The United Nations has not saved Syria. Through 19 months of revolt and repression, many of the country's 21 million people have hoped for the kind of help that Libyans received, from western military forces operating under the aegis of the United Nations.
It hasn't happened. The warplanes of President Bashar Al Assad still patrol Syria's skies unchallenged, over the heads of 1.5 million Syrians who have been displaced. His armed forces continue to be well supplied with arms and ammunition. The revolt appears to have settled into bloody stalemate, at the expense of the people.
In the Syrian tragedy the doctrine known as "the responsibility to protect" (R2P) has been conclusively disproved and discredited. The intractable realities of power and politics will not yield, the world now sees, to the idealistic hopes of legal theorists, professors and starry-eyed diplomats.
No one should take pleasure in the puncturing of R2P. A doctrine to protect peoples from their own murderous governments would surely save and improve countless lives. And that is exactly what R2P set out to do. In 2005 the UN General Assembly asserted that the international community "has the responsibility … to help protect populations from genocide, war crimes, ethnic cleansing and crimes against humanity".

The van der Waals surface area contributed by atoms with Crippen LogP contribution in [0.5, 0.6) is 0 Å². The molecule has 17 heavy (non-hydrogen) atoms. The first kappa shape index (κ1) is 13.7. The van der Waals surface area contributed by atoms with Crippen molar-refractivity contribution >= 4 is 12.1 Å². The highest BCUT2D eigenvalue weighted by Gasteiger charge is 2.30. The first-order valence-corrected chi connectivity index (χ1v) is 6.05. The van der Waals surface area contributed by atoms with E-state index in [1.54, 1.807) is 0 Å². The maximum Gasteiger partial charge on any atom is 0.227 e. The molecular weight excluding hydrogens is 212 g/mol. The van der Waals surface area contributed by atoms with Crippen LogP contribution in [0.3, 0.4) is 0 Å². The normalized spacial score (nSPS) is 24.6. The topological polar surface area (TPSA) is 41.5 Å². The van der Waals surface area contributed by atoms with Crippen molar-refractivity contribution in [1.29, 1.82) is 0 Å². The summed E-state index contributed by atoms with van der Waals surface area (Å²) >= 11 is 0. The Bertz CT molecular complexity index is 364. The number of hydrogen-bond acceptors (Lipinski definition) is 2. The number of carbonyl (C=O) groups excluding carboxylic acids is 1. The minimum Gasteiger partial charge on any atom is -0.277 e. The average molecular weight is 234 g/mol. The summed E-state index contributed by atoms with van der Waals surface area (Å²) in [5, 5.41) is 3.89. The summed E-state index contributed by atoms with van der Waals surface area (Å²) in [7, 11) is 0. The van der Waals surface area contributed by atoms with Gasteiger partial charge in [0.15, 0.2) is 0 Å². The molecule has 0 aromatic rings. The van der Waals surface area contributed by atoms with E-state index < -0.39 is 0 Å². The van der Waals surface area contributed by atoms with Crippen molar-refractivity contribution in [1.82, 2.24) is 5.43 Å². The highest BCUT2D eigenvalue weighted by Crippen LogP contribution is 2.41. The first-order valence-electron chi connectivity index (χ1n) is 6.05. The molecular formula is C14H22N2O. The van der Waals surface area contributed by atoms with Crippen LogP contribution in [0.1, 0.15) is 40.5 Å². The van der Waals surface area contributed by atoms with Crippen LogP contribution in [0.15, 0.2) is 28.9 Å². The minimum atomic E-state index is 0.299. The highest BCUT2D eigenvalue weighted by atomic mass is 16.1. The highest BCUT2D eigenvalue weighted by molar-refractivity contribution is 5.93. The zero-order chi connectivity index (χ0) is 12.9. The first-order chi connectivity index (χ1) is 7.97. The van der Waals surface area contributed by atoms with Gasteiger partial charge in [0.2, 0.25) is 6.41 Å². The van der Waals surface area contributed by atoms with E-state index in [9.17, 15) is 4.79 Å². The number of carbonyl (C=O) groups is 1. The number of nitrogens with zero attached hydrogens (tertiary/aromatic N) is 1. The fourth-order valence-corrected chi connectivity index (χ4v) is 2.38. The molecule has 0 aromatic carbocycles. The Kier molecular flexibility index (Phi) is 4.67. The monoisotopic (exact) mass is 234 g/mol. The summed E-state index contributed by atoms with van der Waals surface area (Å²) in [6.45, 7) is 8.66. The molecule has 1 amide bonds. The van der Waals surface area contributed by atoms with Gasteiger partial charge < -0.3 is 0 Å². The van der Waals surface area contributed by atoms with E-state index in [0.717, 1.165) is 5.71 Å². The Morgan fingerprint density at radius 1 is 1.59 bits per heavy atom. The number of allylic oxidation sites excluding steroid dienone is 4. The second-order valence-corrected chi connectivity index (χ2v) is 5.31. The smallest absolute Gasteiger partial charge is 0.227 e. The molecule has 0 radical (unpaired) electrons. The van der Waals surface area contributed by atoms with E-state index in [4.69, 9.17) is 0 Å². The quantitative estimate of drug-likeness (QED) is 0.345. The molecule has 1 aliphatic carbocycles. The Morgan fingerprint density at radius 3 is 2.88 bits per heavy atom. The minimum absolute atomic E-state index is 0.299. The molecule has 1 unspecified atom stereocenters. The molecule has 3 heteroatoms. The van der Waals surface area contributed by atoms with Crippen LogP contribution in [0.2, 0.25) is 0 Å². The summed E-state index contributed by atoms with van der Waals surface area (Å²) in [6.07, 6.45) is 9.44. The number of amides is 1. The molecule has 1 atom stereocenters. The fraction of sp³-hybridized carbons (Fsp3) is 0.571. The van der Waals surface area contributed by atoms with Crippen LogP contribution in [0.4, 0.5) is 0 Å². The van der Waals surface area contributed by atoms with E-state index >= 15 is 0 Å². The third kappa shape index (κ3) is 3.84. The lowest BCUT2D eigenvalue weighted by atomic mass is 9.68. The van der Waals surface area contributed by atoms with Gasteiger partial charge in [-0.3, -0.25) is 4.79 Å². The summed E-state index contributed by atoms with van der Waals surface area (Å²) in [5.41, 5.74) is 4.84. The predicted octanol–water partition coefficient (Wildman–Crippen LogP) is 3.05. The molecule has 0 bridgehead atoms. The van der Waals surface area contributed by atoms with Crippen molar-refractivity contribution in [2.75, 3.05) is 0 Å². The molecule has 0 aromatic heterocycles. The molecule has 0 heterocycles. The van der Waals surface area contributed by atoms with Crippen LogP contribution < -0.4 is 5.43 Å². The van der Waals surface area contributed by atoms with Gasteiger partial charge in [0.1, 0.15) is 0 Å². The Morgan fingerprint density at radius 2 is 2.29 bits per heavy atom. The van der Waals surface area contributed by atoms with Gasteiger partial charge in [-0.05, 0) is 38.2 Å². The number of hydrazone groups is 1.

No reasonable observer doubts that Syria today is a cesspit of war crimes. And yet the R2P languishes, hostage to the way the world really works. Only the Security Council can give UN authorisation to the use of force, and Russia and China, each holding a Security Council veto, have made it clear that they will not countenance military action. The few countries that might be capable of decisive unilateral armed involvement, and even the Nato alliance, are understandably paralysed by political concerns after Iraq and Afghanistan.
And so the diplomatic dance continues: Syria will be a prime topic at the annual UN General Assembly meeting this week, but as UN-Arab League envoy Lakhdar Brahimi told the Security Council on Monday, there is no reason to expect diplomatic progress, nor internal compromise.
R2P thus retreats from the real world, where it seemed to have acquired a toehold with the liberation of Libya, back into the domain of idealism.
The problem of collective security remains unsolved. And the agony of Syria goes on.